Along with improved speed and comfort, the rear wheel drive enabled a smoother injury free ride as transferring the pedals from the front wheel meant that a rider could turn corners much easier.

Upper and middle classes loved the safety bicycle, and as the first one ever to be suitable for women, American feminist Susan B Anthony called it the ‘freedom machine.’ She said “Let me tell you what I think of bicycling. I think it has done more to emancipate women than anything else in the world. It gives women a feeling of freedom and self-reliance. I stand and rejoice every time I see a woman ride by on a wheel…the picture of free, untrammelled womanhood.” The bicycle craze also helped liberate women from the fashions of long, voluminous dress, calling for more rational and unencumbering garments.

As the 19th century ended, the bicycle had become an important mode of transportation and increasingly popular as a form of recreation. Adolph Shoeninger created the ‘Crescent’ bicycle using mass production and stamping methods. This meant that they became much more affordable for normal working people.

The 20th century

Over the first half of the 20th century, cycling became increasingly more important in Europe, whilst in America they declined as automobiles became the more popular choice. During the 20’s they became considered more for children, with most bikes in the USA being made for children by 1940. Meanwhile back here in Europe, despite the invention of motorbikes and cars, they remained mainly an adult activity used for commuting and racing although children’s bikes did appear by 1916.

Cycling continued to evolve to suit different needs. In the 30’s, racing organisations in Europe allowed racers to use gears. However, to change gears the rider had to stop to remove the wheel, flip it around and remount it. Despite this, racing times drastically dropped!

■ 1969 Raleigh Chopper. Wikimedia Commons image © Raleigh-Chopper

Bike fashions changed over the century too. Children of the 60’s and 70’s will remember the ‘Chopper’ and racing bikes also became popular as they were more lightweight and affordable. The Raleigh Chopper was a sensation at the time with every child in the country either owning one or coveting one! Its unique features including a frame mounted gear lever, and the high back padded seat were incredibly cool and contributed to the chopper becoming a cultural icon. Although the bike was in high demand, it did have its problems. It was less stable and heavier than other styles, could perform involuntary wheelies and the position of the gear lever contributed to injuries sustained in the frequent accidents on Choppers. Despite their reputation as a somewhat dangerous toy, many adults today still mourn the fact that they were never lucky enough to own one!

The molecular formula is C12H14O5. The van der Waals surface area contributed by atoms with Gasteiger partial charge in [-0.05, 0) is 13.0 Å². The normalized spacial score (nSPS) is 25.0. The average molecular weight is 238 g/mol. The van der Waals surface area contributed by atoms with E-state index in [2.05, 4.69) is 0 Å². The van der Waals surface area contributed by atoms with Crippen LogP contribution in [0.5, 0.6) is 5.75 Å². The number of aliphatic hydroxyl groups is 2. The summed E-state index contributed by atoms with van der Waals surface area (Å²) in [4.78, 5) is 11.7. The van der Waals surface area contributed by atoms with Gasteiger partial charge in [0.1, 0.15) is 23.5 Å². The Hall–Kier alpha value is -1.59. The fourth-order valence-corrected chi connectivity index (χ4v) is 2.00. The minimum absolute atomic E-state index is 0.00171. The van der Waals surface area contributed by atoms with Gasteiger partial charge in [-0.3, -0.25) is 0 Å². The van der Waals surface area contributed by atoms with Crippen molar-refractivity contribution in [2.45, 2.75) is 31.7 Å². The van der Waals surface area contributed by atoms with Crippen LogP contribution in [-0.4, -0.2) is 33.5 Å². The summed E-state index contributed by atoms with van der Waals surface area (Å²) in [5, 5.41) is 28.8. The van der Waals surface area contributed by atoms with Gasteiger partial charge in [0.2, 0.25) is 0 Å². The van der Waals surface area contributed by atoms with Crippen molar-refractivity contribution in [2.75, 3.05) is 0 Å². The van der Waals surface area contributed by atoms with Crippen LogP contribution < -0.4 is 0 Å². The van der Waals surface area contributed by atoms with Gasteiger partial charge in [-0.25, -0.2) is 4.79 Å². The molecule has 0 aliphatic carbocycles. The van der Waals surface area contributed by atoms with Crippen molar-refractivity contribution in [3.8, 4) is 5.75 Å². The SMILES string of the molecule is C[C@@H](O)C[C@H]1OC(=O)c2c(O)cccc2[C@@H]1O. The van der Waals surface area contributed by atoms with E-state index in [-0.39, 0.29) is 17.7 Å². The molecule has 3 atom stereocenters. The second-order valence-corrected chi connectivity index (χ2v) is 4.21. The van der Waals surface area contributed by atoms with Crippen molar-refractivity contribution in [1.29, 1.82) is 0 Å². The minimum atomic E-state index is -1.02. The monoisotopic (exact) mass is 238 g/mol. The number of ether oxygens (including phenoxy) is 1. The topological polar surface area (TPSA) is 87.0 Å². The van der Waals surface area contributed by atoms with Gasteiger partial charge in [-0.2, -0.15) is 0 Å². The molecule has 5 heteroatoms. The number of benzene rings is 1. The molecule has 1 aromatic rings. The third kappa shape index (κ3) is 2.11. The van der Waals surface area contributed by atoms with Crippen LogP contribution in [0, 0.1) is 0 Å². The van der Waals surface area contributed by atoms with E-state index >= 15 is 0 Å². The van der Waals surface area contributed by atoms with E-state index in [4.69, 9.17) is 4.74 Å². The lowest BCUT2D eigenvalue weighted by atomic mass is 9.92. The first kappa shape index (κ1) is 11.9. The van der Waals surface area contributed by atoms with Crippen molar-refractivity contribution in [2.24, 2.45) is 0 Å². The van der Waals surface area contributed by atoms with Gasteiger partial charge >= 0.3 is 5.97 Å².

BMX bikes also made an appearance as teenagers wanted to imitate motocross.

The 80’s saw the arrival of the mountain bike. They were designed as all-terrain bicycles for use off-road, but they became the bike every child craved. By the year 2000, sales of mountain bikes were far higher than those of other styles.

Today, mountain bikes are still popular, and the use of technology means that electric bikes are now on the increase. For the last few decades bikes have been mainly used by children and adults for recreation, but major events such as the Grand Depart and the Tour de Yorkshire has boosted the profile of bicycles once more.

■ Tour de Yorkshire 2017, Stage Two – Tadcaster to Harrogate. Image © Welcome to Yorkshire/SWPix.com

This, combined with the government working to promote cycling as a greener way to travel and investing in safer cycle lanes means more and more adults are turning back to the bike as a mode of transport for commuting, beating congestion. Surely, bicycles will continue to be part of our lives for many years to come as they have proven over the last couple of centuries to be highly adaptable and above all, enjoyable!